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Making a decision about surgery for female urinary incontinence: a qualitative study of women’s views

Research output: Contribution to journalArticlepeer-review

Rebecca Lynch, Philip Toozs-Hobson, Jonathan Duckett, Douglas Tincello, Simon Cohn

Original languageEnglish
Pages (from-to)127-133
Number of pages7
JournalInternational Urogynecology Journal
Issue number1
Accepted/In press1 Jan 2020
PublishedJan 2021

Bibliographical note

Funding Information: The study was funded by the UK National Institute for Health Research (NIHR) Health Services and Delivery Research (HS&DR) Programme (14/70/162). Patient representatives from the UK’s Royal College of Obstetricians and Gynaecologists (RCOG) Women’s Voices network (an online panel of members of the public who have experiences of using women’s health services) were consulted when designing the study and applying for funding and remained involved as members of the project’s advisory board. They informed the design of the interview topic guide and data analysis through discussion and feedback of early findings and conclusions drawn. Funding Information: This work was funded by the UK National Institute for Health Research (NIHR) Health Services and Delivery Research (HS&DR) Programme (14/70/162). Acknowledgements Publisher Copyright: © 2020, The Author(s). Copyright: Copyright 2021 Elsevier B.V., All rights reserved.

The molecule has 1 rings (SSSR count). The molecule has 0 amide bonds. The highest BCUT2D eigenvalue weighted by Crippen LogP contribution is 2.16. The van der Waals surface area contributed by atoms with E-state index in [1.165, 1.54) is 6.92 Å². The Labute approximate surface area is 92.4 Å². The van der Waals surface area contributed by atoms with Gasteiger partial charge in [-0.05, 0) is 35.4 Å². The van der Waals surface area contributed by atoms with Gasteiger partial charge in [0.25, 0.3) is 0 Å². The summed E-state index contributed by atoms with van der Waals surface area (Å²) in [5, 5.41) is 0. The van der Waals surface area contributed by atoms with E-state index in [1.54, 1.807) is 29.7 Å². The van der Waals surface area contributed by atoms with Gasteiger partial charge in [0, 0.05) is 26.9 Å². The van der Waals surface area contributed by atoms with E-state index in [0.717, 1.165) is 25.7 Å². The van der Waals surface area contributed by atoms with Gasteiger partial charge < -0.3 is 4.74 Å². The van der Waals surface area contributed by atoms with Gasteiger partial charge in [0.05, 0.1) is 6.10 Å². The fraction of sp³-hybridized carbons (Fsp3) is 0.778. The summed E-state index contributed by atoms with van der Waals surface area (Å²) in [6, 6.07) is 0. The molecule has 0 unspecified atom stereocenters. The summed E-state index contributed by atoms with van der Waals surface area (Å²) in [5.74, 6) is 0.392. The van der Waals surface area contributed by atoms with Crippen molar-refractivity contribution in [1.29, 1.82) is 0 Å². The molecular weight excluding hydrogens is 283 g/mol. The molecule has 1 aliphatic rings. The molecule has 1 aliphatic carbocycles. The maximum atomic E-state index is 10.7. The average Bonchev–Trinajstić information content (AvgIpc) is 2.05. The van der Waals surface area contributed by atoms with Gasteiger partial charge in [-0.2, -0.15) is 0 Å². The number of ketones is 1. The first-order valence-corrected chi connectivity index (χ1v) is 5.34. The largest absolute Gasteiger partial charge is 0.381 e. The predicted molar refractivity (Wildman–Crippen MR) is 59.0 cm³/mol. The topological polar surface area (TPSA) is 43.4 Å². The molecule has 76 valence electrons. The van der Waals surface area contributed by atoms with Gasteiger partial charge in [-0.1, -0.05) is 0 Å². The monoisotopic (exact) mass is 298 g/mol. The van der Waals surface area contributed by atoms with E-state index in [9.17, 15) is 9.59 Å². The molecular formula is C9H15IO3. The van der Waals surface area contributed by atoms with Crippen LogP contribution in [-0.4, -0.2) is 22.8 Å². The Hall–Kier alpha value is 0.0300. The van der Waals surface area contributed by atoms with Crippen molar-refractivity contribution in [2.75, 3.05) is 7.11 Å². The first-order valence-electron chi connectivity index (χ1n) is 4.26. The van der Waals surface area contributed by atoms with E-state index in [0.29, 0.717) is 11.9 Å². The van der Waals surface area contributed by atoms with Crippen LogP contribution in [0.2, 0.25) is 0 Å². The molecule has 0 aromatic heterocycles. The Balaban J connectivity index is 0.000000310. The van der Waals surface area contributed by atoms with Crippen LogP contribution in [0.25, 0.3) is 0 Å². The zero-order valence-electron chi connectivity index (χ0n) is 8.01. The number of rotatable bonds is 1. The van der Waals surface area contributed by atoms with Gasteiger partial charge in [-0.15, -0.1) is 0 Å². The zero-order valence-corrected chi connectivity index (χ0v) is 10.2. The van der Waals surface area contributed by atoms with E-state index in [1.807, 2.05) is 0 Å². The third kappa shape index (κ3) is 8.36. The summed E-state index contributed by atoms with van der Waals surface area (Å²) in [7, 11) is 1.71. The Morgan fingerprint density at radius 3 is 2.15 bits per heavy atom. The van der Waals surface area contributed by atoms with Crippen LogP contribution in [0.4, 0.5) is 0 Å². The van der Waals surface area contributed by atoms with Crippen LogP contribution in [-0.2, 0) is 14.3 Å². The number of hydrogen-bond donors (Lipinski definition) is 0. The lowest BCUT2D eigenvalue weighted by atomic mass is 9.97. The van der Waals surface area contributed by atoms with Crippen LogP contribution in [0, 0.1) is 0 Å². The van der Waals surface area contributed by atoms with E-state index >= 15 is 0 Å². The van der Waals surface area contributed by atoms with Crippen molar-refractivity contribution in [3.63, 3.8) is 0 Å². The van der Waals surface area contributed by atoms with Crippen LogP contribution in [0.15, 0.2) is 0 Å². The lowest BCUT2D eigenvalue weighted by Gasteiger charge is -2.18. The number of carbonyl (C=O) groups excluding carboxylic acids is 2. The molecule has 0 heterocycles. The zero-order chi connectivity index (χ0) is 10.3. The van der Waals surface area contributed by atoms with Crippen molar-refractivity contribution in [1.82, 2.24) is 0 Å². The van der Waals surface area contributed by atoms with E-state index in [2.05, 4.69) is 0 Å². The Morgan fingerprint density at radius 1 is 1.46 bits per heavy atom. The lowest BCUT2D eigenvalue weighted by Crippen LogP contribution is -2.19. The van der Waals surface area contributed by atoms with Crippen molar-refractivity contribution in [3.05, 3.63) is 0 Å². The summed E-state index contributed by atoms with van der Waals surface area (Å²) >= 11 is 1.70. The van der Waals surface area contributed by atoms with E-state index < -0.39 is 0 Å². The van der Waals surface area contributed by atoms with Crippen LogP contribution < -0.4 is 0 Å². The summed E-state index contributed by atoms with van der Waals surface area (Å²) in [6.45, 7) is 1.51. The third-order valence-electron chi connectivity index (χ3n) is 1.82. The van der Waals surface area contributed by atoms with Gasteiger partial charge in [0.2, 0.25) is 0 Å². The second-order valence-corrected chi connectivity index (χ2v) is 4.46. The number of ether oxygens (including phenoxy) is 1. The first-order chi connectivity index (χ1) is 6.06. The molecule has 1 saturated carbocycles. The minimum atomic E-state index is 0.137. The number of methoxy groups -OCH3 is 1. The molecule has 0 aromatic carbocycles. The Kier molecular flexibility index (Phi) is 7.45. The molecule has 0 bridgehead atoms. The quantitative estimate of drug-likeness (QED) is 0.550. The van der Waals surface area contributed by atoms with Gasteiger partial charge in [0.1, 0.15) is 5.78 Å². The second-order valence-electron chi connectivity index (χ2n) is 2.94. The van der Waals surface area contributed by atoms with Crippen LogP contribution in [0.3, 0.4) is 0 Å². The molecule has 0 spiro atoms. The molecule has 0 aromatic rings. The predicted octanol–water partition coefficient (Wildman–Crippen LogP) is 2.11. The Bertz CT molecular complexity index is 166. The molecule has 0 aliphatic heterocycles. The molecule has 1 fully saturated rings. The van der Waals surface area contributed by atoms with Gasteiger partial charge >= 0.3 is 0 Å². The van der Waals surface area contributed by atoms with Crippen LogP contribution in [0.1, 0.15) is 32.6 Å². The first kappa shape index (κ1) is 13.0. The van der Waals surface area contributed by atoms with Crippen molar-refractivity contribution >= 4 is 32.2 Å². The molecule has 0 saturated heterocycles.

King's Authors


Introduction and hypothesis: This qualitative interview study explores aspects women with urinary incontinence(UI) reflect upon when considering whether or not to have surgery. Conducted prior to the recent mesh pause in the UK, the article provides insights for current and future approaches to shared decision-making. Methods: Qualitative in-depth interviews of 28 patients referred to secondary care for stress and mixed UI who were considering UI surgery. Participants were recruited from four urogynaecology clinics in the Midlands and South England, UK. Interviews were conducted in clinics, in patient homes, and by telephone. Data analysis was based on the constant comparative method. Results: Participants’ accounts comprised three key concerns: their experience of symptoms, the extent to which these impacted a variety of social roles and demands, and overcoming embarrassment. Accounts drew on individual circumstances, values, and concerns rather than objective or measurable criteria. In combination, these dimensions constituted a personal assessment of the severity of their UI and hence framed the extent to which women prioritized addressing their condition. Conclusions: Acknowledging women’s personal accounts of UI shifts the concept of ‘severity’ beyond a medical definition to include what is important to patients themselves. Decision-making around elective surgery must endeavour to link medical information with women’s own experiences and personal criteria, which often change in priority over time. We propose that this research provides insight into how the controversy around the use of mesh in the UK emerged. This study also suggests ways in which facilitating shared decision-making should be conducted in future.

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